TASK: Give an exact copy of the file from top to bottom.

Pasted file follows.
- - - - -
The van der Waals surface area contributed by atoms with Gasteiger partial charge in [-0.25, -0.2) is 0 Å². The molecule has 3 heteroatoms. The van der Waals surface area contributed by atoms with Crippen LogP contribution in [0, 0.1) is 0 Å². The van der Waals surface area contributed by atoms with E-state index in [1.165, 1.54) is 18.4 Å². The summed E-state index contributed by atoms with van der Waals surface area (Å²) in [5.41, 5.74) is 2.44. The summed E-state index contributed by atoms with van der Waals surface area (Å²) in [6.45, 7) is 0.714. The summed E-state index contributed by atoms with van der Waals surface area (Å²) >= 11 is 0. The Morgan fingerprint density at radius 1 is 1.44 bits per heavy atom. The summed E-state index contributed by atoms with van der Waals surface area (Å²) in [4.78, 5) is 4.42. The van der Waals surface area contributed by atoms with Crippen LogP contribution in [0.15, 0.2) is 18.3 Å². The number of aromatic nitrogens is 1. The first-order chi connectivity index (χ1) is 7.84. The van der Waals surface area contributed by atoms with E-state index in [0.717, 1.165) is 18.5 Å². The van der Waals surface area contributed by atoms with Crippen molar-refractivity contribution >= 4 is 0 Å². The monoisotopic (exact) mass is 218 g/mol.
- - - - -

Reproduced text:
The van der Waals surface area contributed by atoms with Gasteiger partial charge in [-0.25, -0.2) is 0 Å². The molecule has 3 heteroatoms. The van der Waals surface area contributed by atoms with Crippen LogP contribution in [0, 0.1) is 0 Å². The van der Waals surface area contributed by atoms with E-state index in [1.165, 1.54) is 18.4 Å². The summed E-state index contributed by atoms with van der Waals surface area (Å²) in [5.41, 5.74) is 2.44. The summed E-state index contributed by atoms with van der Waals surface area (Å²) in [6.45, 7) is 0.714. The summed E-state index contributed by atoms with van der Waals surface area (Å²) >= 11 is 0. The Morgan fingerprint density at radius 1 is 1.44 bits per heavy atom. The summed E-state index contributed by atoms with van der Waals surface area (Å²) in [4.78, 5) is 4.42. The van der Waals surface area contributed by atoms with Crippen LogP contribution in [0.15, 0.2) is 18.3 Å². The number of aromatic nitrogens is 1. The first-order chi connectivity index (χ1) is 7.84. The van der Waals surface area contributed by atoms with E-state index in [0.717, 1.165) is 18.5 Å². The van der Waals surface area contributed by atoms with Crippen molar-refractivity contribution >= 4 is 0 Å². The monoisotopic (exact) mass is 218 g/mol.